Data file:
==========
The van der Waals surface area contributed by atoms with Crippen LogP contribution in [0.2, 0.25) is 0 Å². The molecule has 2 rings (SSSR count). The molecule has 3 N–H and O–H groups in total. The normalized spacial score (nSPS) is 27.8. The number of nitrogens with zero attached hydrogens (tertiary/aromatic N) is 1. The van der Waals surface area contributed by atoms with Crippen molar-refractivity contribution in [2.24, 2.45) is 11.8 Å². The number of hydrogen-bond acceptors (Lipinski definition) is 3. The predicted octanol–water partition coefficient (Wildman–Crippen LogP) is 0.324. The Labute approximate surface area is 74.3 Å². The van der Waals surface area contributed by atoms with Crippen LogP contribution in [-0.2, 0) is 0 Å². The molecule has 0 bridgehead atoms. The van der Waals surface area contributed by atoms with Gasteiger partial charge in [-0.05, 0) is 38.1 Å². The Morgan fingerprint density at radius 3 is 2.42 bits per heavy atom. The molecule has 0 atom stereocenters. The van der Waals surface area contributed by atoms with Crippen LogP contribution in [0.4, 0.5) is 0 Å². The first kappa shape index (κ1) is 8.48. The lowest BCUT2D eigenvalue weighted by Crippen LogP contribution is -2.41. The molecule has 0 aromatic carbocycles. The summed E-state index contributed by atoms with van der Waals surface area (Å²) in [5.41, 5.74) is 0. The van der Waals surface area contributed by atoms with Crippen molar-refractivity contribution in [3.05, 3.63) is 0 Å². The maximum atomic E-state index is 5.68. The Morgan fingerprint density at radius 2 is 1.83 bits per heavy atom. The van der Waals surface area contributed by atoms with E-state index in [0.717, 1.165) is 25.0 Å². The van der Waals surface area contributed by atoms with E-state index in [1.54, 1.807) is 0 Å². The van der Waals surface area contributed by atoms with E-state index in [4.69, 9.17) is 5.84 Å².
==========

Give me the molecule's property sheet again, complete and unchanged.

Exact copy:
The van der Waals surface area contributed by atoms with Crippen LogP contribution in [0.2, 0.25) is 0 Å². The molecule has 2 rings (SSSR count). The molecule has 3 N–H and O–H groups in total. The normalized spacial score (nSPS) is 27.8. The number of nitrogens with zero attached hydrogens (tertiary/aromatic N) is 1. The van der Waals surface area contributed by atoms with Crippen molar-refractivity contribution in [2.24, 2.45) is 11.8 Å². The number of hydrogen-bond acceptors (Lipinski definition) is 3. The predicted octanol–water partition coefficient (Wildman–Crippen LogP) is 0.324. The Labute approximate surface area is 74.3 Å². The van der Waals surface area contributed by atoms with Crippen LogP contribution in [-0.2, 0) is 0 Å². The molecule has 0 bridgehead atoms. The van der Waals surface area contributed by atoms with Gasteiger partial charge in [-0.05, 0) is 38.1 Å². The Morgan fingerprint density at radius 3 is 2.42 bits per heavy atom. The molecule has 0 atom stereocenters. The van der Waals surface area contributed by atoms with Crippen LogP contribution in [0.4, 0.5) is 0 Å². The first kappa shape index (κ1) is 8.48. The lowest BCUT2D eigenvalue weighted by Crippen LogP contribution is -2.41. The molecule has 0 aromatic carbocycles. The summed E-state index contributed by atoms with van der Waals surface area (Å²) in [5.41, 5.74) is 0. The van der Waals surface area contributed by atoms with Crippen molar-refractivity contribution in [3.05, 3.63) is 0 Å². The maximum atomic E-state index is 5.68. The Morgan fingerprint density at radius 2 is 1.83 bits per heavy atom. The van der Waals surface area contributed by atoms with E-state index in [0.717, 1.165) is 25.0 Å². The van der Waals surface area contributed by atoms with E-state index in [1.54, 1.807) is 0 Å². The van der Waals surface area contributed by atoms with E-state index in [4.69, 9.17) is 5.84 Å².